South Sudan's rebel leader and ousted vice-president Riek Machar has told IBTimes UK the current government of his country "must go". Machar made the remarks shortly after President Salva Kiir's administration banned journalists from talking to him.

An official told the Sudan Tribune that "no media is allowed to talk to Riek Machar and come and broadcast or print it out here inside South Sudan."

The censorship move came days after South Sudan's Eye Radio FM was shut down by the National Security Service amid allegations it was "promoting rebellion" in the country, which has been ravaged by a civil war erupted in 2013.

"Eye Radio has been operating during the liberation struggle for self determination and independence of South Sudan. I propose the Eye Radio moves to liberated areas," Machar, who is currently in South Africa, told IBTimes UK.

Referring to the decision to bar journalists from publishing interviews with him in South Sudan, he said: "It is just another proof of why this oppressive regime must go."

The South Sudanese embassy in London and Salva Kiir's press secretary did not reply to a request for comments.

South Sudan has often blamed Machar, and the opposition still loyal to him, for the ongoing unrest and failure to implement a peace deal signed in 2015 to end the bloody conflict.

South Sudan war

South Sudan became the world's newest nation when it declared independence from Sudan in 2011. However, the country descended into civil war in 2013 when Kiir, of the Dinka ethnic group, fired his deputy Machar from the Nuer group – and his cabinet.

Ethnic-related violence spread, with militia groups carrying out attacks in villages and areas known to be inhabited by either the Dinka or Nuer tribes.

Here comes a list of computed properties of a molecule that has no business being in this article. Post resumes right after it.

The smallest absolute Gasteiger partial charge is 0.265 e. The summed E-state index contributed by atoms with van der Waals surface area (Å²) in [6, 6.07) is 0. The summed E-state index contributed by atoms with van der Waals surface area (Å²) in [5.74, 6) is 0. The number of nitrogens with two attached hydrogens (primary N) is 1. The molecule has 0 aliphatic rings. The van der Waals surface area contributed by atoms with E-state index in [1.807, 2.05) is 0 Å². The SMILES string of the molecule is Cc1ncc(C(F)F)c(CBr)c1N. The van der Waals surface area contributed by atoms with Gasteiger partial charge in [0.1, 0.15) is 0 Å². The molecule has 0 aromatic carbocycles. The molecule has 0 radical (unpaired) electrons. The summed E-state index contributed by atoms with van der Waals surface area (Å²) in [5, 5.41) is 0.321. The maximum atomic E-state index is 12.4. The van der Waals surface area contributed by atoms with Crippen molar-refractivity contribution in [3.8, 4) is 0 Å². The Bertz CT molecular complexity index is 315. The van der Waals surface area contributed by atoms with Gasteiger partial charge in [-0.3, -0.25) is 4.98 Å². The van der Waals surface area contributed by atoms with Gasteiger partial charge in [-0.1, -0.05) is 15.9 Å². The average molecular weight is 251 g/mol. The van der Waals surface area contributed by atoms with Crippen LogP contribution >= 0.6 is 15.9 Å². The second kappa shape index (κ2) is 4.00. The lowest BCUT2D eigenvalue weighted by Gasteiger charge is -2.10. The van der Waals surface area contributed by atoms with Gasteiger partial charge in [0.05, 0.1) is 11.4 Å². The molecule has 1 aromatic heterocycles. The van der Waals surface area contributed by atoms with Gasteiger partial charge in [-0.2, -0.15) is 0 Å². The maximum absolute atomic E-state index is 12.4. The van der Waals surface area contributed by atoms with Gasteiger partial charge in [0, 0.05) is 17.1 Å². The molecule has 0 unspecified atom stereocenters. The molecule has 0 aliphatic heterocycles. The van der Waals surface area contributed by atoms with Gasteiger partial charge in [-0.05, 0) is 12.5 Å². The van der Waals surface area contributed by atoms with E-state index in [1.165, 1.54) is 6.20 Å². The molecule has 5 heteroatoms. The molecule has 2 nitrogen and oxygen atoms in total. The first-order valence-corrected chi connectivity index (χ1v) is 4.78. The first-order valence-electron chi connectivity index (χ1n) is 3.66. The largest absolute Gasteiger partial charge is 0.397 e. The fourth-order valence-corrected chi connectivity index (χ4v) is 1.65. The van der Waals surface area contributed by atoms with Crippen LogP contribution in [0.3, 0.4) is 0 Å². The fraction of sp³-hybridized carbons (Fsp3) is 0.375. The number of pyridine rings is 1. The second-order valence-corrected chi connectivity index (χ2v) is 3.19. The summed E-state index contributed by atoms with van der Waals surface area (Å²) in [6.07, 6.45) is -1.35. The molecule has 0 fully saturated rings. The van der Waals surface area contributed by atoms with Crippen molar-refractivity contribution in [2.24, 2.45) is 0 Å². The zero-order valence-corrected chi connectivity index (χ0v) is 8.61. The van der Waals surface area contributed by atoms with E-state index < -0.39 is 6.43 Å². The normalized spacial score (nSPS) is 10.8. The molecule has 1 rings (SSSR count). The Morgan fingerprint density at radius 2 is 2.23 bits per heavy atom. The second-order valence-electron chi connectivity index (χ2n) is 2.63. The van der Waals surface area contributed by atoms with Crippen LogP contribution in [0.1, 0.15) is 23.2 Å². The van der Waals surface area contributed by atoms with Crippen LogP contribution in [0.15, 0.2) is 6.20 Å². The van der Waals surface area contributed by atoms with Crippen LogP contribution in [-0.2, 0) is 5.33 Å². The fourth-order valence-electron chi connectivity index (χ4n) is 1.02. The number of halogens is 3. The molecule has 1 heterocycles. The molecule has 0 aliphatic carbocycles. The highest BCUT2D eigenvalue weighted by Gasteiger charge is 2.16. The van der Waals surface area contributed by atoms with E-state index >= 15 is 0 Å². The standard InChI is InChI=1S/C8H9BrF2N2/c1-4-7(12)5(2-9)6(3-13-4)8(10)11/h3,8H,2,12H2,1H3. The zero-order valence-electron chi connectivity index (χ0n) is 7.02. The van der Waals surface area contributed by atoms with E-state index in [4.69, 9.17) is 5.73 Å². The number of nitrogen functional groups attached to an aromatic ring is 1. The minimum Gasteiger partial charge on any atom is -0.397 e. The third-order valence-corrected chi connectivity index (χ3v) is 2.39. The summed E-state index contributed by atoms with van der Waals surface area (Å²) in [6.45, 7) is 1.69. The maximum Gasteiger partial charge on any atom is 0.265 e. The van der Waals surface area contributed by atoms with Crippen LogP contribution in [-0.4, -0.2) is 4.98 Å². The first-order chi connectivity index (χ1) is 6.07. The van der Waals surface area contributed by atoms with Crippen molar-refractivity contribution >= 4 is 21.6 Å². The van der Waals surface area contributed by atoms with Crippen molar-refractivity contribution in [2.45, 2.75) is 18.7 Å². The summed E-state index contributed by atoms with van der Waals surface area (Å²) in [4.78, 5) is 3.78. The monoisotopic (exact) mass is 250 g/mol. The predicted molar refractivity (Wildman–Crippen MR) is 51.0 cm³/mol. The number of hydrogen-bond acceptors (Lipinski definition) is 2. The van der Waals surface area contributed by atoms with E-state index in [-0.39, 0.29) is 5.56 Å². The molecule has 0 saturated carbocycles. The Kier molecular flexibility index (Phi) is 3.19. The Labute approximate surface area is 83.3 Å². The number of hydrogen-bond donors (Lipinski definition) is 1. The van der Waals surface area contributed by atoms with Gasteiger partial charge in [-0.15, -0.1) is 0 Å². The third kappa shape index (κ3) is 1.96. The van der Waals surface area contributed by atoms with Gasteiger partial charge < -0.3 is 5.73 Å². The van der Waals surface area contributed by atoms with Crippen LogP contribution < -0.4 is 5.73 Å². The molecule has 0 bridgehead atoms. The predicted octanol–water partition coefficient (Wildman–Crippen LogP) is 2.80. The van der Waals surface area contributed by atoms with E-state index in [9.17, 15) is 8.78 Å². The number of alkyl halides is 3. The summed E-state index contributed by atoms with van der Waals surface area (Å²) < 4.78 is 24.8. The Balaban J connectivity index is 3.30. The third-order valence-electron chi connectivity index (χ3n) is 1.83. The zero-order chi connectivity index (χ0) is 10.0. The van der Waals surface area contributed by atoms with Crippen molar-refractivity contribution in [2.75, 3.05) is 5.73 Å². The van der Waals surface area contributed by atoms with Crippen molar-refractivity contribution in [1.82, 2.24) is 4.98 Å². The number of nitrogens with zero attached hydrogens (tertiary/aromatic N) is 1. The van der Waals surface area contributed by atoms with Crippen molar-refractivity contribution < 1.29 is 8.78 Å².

Salva Kiir, Riek Machar
From left: President of South Sudan Salva Kiir and former vice president Riek Machar Reuters

An estimated 50,000 people have been killed, and hundreds of thousands are either facing starvation in the country or have fled, amid allegations of crimes against humanity committed by both sides, including rape, torture and the use of child soldiers.

Kiir and Machar have agreed on several peace deals, but have failed to control their troops, who have broken every ceasefire signed since 2014. Machar, who leads the opposing faction Sudan People's Liberation Movement-in-Opposition (SPLM-IO), originally left South Sudan in 2013.

His return and his reinstatement as vice-president in April had restored hopes for the implementation of the peace process. However, Machar fled again following deadly fighting that left at least 300 people dead in Juba in July.

The rebel leader accused government forces of opening fire on his troops, and said he would return to the capital once a third-party force was deployed to ensure his and his officials' safety. He was replaced by Taban Deng Gai, a former ally of his.

In a previous interview, Sabit A Alley, South Sudanese ambassador to the UK, told IBTimes UK the peace agreement was about the fate of the country, not about Machar and his replacement was "in accordance with Article 6.4 of the Agreement on the Resolution of the Conflict in the Republic of South Sudan."

South Sudan
UN peacekeepers control South Sudanese women and children before the distribution of emergency food supplies where there are about 30,000 people displaced during the recent fighting in Juba, South Sudan, July 25 REUTERS/Adriane Ohanesian